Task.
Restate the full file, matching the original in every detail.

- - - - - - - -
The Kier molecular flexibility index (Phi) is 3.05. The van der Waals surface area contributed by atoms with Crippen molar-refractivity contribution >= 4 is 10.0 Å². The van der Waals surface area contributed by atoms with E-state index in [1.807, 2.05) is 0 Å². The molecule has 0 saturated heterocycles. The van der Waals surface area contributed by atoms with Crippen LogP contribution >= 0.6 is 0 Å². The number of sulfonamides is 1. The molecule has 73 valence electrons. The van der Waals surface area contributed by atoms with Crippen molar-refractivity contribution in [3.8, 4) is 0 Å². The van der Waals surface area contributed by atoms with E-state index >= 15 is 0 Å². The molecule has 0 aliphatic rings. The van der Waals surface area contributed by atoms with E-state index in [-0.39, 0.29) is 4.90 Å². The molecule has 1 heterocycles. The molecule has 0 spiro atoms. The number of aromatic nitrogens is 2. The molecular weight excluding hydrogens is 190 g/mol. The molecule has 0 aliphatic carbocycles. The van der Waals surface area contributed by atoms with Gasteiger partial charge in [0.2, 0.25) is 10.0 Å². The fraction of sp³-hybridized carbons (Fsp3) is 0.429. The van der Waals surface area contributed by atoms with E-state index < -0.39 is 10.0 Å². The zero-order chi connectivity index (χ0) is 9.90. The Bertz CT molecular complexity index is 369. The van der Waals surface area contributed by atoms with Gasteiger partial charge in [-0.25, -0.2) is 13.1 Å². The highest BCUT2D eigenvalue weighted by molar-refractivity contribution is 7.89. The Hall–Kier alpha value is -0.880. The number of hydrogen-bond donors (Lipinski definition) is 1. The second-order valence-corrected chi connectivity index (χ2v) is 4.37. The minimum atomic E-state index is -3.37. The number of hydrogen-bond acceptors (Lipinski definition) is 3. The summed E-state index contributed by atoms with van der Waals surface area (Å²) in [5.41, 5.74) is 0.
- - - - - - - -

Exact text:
The Kier molecular flexibility index (Phi) is 3.05. The van der Waals surface area contributed by atoms with Crippen molar-refractivity contribution >= 4 is 10.0 Å². The van der Waals surface area contributed by atoms with E-state index in [1.807, 2.05) is 0 Å². The molecule has 0 saturated heterocycles. The van der Waals surface area contributed by atoms with Crippen LogP contribution >= 0.6 is 0 Å². The number of sulfonamides is 1. The molecule has 73 valence electrons. The van der Waals surface area contributed by atoms with Crippen molar-refractivity contribution in [3.8, 4) is 0 Å². The van der Waals surface area contributed by atoms with E-state index >= 15 is 0 Å². The molecule has 0 aliphatic rings. The van der Waals surface area contributed by atoms with E-state index in [-0.39, 0.29) is 4.90 Å². The molecule has 1 heterocycles. The molecule has 0 spiro atoms. The number of aromatic nitrogens is 2. The molecular weight excluding hydrogens is 190 g/mol. The molecule has 0 aliphatic carbocycles. The van der Waals surface area contributed by atoms with Gasteiger partial charge in [0.2, 0.25) is 10.0 Å². The fraction of sp³-hybridized carbons (Fsp3) is 0.429. The van der Waals surface area contributed by atoms with E-state index < -0.39 is 10.0 Å². The zero-order chi connectivity index (χ0) is 9.90. The Bertz CT molecular complexity index is 369. The van der Waals surface area contributed by atoms with Gasteiger partial charge in [-0.25, -0.2) is 13.1 Å². The highest BCUT2D eigenvalue weighted by molar-refractivity contribution is 7.89. The Hall–Kier alpha value is -0.880. The number of hydrogen-bond donors (Lipinski definition) is 1. The second-order valence-corrected chi connectivity index (χ2v) is 4.37. The minimum atomic E-state index is -3.37. The number of hydrogen-bond acceptors (Lipinski definition) is 3. The summed E-state index contributed by atoms with van der Waals surface area (Å²) in [5.41, 5.74) is 0.